After weeks of fighting a tenacious flu that kept coming back after each course of antibiotics, I finally got a chest x-ray which was clear (phew!) but my dr seems to think it was probably a case of pneumonia treated with the wrong antibiotics (I saw another dr to begin with because mine wasn’t on duty). So now I am on a fifth course of two different antibiotics and already feeling a lot better instead of a little bit better. It is such a relief because, despite being well enough for my mama’s 80th b’day and well enough to visit Ants most days and to do some volunteer work, it is only now that I am beginning to feel normal well ha!

As my role as ‘care-giver’ has become most of my identity now, I have a bit of a terror problem when I get sick because I am so needed by Anthony so to have been given the gift of a clear chest x-ray is like gold!

I’ve been trying to catch up and re-connect with blogger friends but have now decided to simply read blogs in a from-now-on mode rather than go back to see what I might’ve missed. It’s been a bit of a relief, too, to let go of the self-imposed feeling of obligation to blog every day if I just don’t have the time or inclination. Perhaps someone should write a book about blog psychology because I get the impression that other bloggers often suffer the same kind of ridiculous guilt. Interesting.

My volunteering at the nursing home, though interrupted by this flu, because you are not supposed to go in there if you are sick (paradoxically, this is probably where I first got infected), continues to delight me and I have now sent an ‘expression of interest’ email in response to last week’s advertisement for a “lifestyle assistant” in the dementia wing. This is a permanent part-time position from 3-6pm for someone to provide activities while the nursing staff conduct the evening showers. As I have already been volunteering in this wing from 3-4pm on the weekends, I am familiar with each of the ten residents and have developed a bit of a rapport. Tomorrow I will fill out the application form and hope for the best. I think this kind of arrangement would be a perfect match and hopefully there will be no perceived conflict of interest as Anthony is not in the dementia wing. I am quite excited about this job possibility and the money would be a relief!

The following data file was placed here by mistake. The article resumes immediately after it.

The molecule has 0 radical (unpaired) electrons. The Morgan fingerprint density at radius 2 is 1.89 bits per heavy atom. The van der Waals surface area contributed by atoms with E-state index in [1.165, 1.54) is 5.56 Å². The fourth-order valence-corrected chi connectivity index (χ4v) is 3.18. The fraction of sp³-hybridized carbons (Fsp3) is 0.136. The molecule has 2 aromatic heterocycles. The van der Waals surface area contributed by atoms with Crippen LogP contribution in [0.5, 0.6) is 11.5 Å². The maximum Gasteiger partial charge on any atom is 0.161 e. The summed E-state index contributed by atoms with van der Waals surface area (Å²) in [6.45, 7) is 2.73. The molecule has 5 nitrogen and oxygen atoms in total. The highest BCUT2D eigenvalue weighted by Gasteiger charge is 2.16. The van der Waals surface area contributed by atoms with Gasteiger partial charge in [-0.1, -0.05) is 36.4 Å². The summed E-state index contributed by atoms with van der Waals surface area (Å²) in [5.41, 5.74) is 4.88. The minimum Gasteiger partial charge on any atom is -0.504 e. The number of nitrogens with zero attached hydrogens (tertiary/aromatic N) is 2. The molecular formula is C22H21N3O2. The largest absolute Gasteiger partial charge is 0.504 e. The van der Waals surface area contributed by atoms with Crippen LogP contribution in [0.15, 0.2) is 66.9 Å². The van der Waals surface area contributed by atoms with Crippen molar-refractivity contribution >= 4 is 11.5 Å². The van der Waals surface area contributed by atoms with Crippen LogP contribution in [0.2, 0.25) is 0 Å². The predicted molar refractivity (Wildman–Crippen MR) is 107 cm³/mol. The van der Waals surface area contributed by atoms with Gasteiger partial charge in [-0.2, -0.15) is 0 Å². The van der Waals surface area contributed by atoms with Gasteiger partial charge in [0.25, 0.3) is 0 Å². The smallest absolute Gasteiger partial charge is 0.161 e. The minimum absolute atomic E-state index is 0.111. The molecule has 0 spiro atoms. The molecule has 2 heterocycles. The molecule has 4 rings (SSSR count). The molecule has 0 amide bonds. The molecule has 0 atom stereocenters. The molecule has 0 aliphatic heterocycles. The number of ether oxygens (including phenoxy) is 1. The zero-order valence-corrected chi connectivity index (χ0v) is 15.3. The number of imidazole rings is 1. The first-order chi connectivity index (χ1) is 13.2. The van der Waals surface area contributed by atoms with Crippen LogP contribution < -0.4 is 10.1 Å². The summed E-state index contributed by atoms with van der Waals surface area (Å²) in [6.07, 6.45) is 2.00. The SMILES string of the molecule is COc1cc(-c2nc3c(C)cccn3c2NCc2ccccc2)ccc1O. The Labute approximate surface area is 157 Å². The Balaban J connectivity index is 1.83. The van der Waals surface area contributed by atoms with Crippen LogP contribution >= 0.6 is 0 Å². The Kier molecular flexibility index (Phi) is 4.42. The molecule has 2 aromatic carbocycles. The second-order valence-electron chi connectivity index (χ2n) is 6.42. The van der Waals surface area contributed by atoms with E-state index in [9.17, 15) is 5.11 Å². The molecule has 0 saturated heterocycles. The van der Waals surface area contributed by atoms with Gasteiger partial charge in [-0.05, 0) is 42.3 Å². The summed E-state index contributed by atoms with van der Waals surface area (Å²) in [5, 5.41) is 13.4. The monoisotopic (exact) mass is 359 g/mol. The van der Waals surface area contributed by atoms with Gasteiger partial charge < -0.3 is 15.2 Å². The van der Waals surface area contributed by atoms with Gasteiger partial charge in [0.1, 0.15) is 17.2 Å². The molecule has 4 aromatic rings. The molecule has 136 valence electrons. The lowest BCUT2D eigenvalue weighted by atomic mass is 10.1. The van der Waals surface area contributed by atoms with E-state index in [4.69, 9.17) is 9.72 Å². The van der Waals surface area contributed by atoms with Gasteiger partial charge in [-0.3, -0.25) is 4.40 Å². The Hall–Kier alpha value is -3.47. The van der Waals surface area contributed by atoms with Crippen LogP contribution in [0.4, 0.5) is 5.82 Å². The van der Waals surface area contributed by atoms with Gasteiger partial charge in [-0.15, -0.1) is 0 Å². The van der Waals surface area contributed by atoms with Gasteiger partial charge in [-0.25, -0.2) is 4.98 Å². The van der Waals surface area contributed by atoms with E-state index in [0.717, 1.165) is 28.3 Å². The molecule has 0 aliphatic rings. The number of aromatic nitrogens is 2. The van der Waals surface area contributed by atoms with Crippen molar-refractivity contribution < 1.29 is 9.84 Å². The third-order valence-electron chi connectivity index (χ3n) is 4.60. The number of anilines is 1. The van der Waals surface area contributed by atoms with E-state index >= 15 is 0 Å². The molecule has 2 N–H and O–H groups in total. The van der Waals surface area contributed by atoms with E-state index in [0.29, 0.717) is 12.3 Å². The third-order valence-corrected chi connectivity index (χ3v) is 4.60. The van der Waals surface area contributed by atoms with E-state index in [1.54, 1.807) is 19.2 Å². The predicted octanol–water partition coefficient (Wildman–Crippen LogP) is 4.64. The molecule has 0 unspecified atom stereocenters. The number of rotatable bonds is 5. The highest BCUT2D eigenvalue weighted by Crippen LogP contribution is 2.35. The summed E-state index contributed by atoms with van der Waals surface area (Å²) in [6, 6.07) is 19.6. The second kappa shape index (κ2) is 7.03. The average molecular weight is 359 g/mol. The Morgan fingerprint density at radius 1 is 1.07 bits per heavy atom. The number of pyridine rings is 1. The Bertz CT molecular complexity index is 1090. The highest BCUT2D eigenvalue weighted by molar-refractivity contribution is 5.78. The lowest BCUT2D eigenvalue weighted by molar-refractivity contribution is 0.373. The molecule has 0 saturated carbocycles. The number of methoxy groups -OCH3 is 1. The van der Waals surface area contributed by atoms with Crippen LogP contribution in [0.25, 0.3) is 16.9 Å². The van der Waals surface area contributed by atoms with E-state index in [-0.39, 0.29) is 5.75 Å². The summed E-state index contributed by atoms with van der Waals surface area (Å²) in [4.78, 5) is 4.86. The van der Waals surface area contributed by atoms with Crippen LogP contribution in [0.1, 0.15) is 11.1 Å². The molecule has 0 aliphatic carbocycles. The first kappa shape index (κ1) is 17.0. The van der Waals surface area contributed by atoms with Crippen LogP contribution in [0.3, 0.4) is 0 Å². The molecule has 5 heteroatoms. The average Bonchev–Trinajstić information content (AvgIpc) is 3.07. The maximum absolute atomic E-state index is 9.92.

Ming has a job he loves at a restaurant called ‘Corners on King’ so he is gradually becoming independent financially and in other ways. He hates for me to make him any food so my tactic has been to make him a smoothie every morning into which I pack a punch of secret ingredients (if you want to know the secret ingredients you will have to email me!) For those who don’t know, Ming has, from birth, had a rather extraordinary unhungryness – long story which I can’t be bothered telling now but my best illustration of this is the 40C degree day, when he was about one, in which Ants and I had to use a syringe to push a bit of milk into his ungreedy little mouth.

The last few years have been enormously challenging with me having to resign from my job as university lecturer; Anthony’s permanent admission to the nursing home; my mother’s horrifying injuries after falling from her bicycle; the car accident and court case and cousins’ heroic recoveries; Ming’s two scoliosis operations; some friendships rekindled and others on hold; peace, joy, guilt and wretchedness in equal amounts; Ming’s short-lived, but loved, dairy worker job abandoned due to his spine; finding out that you really love eggs on toast; and that if you don’t like what you look like, you need to stop looking at yourself and look away…..


…. and finding out that the width of hope is immeasurable!

Catchya later….


Oh how much I miss the dancing days!

I was going to write something both poignant and eloquent but have hit a blank tonight. Nostalgia I guess. I tried to show Ants how to use his new phone to no avail this afternoon. Then, just a moment ago, he actually answered it!

Anthony, Julie and her mother, Meg, on wedding day 1993

A Goyders Dardanup

The treasure chest of memories of my dancing days with Anthony (and Ming too) is a constant source of absolute joy in the face of what we are going through now. This afternoon Ants was more frail and confused than I have ever seen seen him and I got a bit of a shock.